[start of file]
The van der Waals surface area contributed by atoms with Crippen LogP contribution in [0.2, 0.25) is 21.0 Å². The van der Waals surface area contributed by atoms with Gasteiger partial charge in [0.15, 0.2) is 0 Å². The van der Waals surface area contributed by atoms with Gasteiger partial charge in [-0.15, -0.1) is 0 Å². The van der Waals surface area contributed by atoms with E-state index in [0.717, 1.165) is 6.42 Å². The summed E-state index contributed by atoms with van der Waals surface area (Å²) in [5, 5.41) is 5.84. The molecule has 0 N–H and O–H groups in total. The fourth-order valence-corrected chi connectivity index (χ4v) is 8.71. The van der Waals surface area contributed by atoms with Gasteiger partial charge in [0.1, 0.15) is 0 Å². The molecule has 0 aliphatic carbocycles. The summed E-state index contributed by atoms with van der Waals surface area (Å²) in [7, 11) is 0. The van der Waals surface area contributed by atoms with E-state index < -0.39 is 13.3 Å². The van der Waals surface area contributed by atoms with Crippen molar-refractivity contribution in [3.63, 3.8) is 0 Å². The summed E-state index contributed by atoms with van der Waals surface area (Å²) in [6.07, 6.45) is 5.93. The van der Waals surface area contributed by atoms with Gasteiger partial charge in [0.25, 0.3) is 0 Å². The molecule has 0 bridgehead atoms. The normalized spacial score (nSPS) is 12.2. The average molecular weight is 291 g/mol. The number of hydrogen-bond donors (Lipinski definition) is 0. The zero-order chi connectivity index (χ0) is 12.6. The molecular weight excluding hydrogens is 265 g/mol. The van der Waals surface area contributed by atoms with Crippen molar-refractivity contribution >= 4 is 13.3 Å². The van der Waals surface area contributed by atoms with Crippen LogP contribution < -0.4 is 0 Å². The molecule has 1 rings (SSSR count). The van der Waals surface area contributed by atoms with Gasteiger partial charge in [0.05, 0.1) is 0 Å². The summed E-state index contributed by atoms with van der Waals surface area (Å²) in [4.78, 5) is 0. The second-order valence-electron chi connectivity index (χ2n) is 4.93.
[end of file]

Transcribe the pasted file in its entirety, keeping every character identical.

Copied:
The van der Waals surface area contributed by atoms with Crippen LogP contribution in [0.2, 0.25) is 21.0 Å². The van der Waals surface area contributed by atoms with Gasteiger partial charge in [0.15, 0.2) is 0 Å². The van der Waals surface area contributed by atoms with Gasteiger partial charge in [-0.15, -0.1) is 0 Å². The van der Waals surface area contributed by atoms with E-state index in [0.717, 1.165) is 6.42 Å². The summed E-state index contributed by atoms with van der Waals surface area (Å²) in [5, 5.41) is 5.84. The molecule has 0 N–H and O–H groups in total. The fourth-order valence-corrected chi connectivity index (χ4v) is 8.71. The van der Waals surface area contributed by atoms with Gasteiger partial charge in [0.1, 0.15) is 0 Å². The molecule has 0 aliphatic carbocycles. The summed E-state index contributed by atoms with van der Waals surface area (Å²) in [7, 11) is 0. The van der Waals surface area contributed by atoms with E-state index < -0.39 is 13.3 Å². The van der Waals surface area contributed by atoms with Crippen molar-refractivity contribution in [3.63, 3.8) is 0 Å². The summed E-state index contributed by atoms with van der Waals surface area (Å²) in [6.07, 6.45) is 5.93. The van der Waals surface area contributed by atoms with Gasteiger partial charge in [0.25, 0.3) is 0 Å². The molecule has 0 bridgehead atoms. The normalized spacial score (nSPS) is 12.2. The average molecular weight is 291 g/mol. The number of hydrogen-bond donors (Lipinski definition) is 0. The zero-order chi connectivity index (χ0) is 12.6. The molecular weight excluding hydrogens is 265 g/mol. The van der Waals surface area contributed by atoms with Crippen molar-refractivity contribution >= 4 is 13.3 Å². The van der Waals surface area contributed by atoms with Crippen LogP contribution < -0.4 is 0 Å². The molecule has 1 rings (SSSR count). The van der Waals surface area contributed by atoms with Gasteiger partial charge in [0.05, 0.1) is 0 Å². The summed E-state index contributed by atoms with van der Waals surface area (Å²) in [4.78, 5) is 0. The second-order valence-electron chi connectivity index (χ2n) is 4.93.